• In December 1990, Fred Deering assumed the chairmanship of the Capital Campaign Committee. Members of the committee were listed in April 1991 as Fred Deering, Jim Baldwin, Thomas Gibson, Peter Grant, Walter Imhoff, Don Johnson, Richard Kirk, Harry Lewis, Ann Love, Will Nicholson, Jr., and Carle Stenmark.
  • By April 1991, the Adolf Coors Foundation had pledged $1 million. Donald O'Connor and Sue Rodgers Anschutz were asked to be on the Pacesetter Gift Committee.
  • By July 1991, the campaign had additional pledges totaling $264,275 from the Boettcher, Anschutz, Gates, and Schramm Foundations. 
  • The Council learned in August 1991 that the station had won a competitive grant worth almost $848,000 for the new transmitter and antenna. The funder was the Public Telecommunication Facilities Program (U.S. Department of Commerce), whose intent was to fund facilities for various nonprofit organizations that planned to bring educational and cultural programs to the American public. 
  • By November 1991, gifts to the capital campaign totaled $3,338,230.
  • In December 1991, the Gates Family Foundation pledged $250,000 for immediate release, and another $250,000 over the next five years – $50,000 per year – if the campaign raised $950,000.
  • In a July 28, 1992 press release, Donald Johnson, station president and general manager, publicly announced the capital campaign and said that they had already raised almost half of the $14.8 million goal from "key foundations, corporations, and individuals." This announcement took place at a special reception for more than 200 community leaders. 
  • The 1985-1992 Capital Campaign eventually raised $15.5 million. This sum, along with a reduced price for the Channel 9 KUSA studio at 1089 Bannock Street, enabled the station to move to its own facility and add new and improved equipment.

2000-2005 Capital Campaign
The third capital campaign was first mentioned in station documents in October 2000. The article announced that Trudy Fowler, long-time volunteer and former staff member at KRMA, would chair a Rocky Mountain PBS capital campaign to raise the necessary funds for converting to digital television (DTV). The goal was for $14.9 million, with the governing board contributing $7 million from its reserves accumulated over the years.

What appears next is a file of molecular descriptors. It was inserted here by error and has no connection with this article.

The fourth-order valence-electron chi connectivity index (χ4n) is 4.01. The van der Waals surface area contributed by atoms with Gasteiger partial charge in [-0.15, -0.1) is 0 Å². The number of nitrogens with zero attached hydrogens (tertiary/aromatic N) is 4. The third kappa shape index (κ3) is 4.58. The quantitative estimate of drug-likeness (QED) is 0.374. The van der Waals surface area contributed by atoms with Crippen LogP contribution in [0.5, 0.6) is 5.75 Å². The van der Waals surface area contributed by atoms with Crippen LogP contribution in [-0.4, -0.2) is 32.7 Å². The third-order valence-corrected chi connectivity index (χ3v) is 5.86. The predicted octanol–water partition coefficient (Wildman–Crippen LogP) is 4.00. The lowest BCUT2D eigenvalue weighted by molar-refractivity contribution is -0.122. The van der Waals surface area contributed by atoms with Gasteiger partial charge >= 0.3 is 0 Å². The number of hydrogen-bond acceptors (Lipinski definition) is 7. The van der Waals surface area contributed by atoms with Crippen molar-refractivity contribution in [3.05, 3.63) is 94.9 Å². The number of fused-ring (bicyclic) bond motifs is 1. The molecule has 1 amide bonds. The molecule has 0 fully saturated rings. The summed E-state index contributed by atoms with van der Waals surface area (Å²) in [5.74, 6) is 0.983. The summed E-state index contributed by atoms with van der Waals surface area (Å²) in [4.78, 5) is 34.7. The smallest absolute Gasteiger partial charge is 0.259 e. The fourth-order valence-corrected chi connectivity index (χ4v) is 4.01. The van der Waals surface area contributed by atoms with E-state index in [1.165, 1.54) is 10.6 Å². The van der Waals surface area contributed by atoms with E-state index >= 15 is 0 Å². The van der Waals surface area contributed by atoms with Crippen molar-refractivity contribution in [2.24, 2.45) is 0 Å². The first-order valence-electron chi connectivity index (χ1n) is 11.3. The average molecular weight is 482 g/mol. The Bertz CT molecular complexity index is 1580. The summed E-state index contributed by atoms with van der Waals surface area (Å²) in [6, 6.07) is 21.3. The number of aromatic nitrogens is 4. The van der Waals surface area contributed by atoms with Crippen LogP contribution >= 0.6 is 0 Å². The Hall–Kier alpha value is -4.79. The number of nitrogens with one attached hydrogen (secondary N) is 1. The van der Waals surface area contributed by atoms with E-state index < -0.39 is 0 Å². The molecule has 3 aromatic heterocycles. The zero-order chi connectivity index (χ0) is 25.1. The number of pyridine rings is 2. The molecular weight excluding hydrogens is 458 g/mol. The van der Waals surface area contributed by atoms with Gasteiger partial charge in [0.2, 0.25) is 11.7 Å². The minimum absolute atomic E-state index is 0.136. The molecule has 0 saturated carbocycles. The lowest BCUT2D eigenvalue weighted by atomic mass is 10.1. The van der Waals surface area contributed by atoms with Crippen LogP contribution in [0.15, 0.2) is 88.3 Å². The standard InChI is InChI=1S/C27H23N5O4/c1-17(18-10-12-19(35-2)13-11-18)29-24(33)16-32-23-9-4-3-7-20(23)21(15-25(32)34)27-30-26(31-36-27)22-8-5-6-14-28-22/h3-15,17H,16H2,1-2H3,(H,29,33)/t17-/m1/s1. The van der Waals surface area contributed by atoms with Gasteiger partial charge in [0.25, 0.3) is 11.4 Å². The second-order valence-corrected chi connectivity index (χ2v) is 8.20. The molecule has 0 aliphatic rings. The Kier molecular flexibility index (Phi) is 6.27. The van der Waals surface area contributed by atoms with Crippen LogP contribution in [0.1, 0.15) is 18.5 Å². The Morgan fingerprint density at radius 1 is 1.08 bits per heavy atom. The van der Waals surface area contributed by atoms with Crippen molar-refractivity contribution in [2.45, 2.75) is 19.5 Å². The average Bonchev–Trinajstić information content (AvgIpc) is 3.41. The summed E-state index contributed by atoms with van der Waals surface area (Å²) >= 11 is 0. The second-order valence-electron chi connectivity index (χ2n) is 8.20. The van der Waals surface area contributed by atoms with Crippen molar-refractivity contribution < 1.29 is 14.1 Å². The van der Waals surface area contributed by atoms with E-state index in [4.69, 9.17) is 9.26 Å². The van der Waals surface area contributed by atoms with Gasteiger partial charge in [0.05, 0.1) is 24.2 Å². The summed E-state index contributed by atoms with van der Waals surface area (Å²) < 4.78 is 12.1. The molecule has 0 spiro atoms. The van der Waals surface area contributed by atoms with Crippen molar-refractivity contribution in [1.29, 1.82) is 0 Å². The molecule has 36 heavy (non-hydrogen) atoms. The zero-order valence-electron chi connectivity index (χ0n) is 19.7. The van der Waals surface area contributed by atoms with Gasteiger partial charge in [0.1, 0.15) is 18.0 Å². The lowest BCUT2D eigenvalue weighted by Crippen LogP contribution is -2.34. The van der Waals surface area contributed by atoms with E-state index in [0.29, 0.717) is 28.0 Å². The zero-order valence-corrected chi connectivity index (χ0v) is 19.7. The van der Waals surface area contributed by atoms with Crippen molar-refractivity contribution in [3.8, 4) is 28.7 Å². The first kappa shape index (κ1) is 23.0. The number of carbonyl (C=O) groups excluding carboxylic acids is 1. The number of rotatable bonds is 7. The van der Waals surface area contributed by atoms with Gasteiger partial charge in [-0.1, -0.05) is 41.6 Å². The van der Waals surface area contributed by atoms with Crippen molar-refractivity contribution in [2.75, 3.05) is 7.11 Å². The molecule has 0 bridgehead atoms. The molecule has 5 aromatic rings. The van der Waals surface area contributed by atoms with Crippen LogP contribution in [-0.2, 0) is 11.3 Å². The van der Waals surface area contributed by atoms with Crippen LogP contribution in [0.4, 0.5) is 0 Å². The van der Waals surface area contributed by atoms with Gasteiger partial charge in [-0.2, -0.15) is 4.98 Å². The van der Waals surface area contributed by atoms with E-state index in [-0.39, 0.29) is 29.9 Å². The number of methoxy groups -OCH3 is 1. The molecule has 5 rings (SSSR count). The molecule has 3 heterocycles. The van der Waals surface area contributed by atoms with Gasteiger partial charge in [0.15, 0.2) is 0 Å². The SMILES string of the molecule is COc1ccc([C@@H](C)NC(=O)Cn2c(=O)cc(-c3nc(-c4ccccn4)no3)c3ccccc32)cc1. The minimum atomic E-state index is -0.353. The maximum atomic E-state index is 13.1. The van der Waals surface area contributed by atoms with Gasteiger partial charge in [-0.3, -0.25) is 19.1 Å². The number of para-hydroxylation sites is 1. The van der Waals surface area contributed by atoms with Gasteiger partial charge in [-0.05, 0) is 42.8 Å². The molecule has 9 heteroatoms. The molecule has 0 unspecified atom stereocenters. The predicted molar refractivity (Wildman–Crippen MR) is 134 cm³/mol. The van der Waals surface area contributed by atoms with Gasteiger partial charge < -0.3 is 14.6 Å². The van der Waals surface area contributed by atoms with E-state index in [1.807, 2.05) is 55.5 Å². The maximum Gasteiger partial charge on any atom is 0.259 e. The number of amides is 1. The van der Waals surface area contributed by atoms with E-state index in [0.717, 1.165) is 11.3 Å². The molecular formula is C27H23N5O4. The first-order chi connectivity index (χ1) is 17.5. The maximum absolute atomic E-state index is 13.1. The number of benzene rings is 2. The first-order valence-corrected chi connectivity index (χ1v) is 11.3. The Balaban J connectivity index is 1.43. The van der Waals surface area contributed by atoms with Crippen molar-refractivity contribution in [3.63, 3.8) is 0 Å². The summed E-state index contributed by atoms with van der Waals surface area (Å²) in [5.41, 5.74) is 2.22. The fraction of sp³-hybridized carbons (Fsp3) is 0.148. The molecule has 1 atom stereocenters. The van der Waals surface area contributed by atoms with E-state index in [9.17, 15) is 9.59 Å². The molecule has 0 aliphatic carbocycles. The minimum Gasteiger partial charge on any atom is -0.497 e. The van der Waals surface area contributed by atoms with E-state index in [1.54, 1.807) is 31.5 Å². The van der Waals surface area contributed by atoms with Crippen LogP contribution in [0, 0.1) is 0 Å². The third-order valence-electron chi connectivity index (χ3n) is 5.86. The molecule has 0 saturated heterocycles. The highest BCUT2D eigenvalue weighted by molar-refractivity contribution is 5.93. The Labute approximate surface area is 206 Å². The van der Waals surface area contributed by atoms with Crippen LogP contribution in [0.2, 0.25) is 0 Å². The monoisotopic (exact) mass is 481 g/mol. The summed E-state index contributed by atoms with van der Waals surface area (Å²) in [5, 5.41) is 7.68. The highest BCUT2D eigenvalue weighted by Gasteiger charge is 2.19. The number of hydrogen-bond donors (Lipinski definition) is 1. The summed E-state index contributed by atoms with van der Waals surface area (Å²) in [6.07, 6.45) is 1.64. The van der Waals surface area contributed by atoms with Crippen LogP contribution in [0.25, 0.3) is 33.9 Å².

In October 2000, the Gates Family Foundation issued a $500,000 challenge grant (a 1-to-1 match) so Rocky Mountain PBS could purchase the equipment necessary to reach all viewers in the state – not just those living in the urban areas.

The Governing Board Minutes from a meeting in January 2002 included a report from Trudy Fowler. At that point in time, the amount raised for this campaign totaled $10,802,035. She asked for help in making contact with corporations with whom she had no entrée.

The U.S. Department of Commerce awarded a $1 million grant in August 2002 to help pay for a new transmission tower. (The money would not be released until the station got zoning approval for the new tower on Mt. Morrison in March 2004.)

A grant from the Public Broadcasting System (PBS) announced in October 2002 would allow KTSC in Colorado Springs/Pueblo and KRMJ on the Western Slope to have digital signals by May 2003. At this point in time, the DTV campaign had reached 77 percent of its goal.

The funds raised were always intended to include KRMA in Denver and sister stations KTSC, KRMJ, and KRMU in Durango. All four stations were on the air with digital television by May 2005.

This Month in the History of Rocky Mountain PBS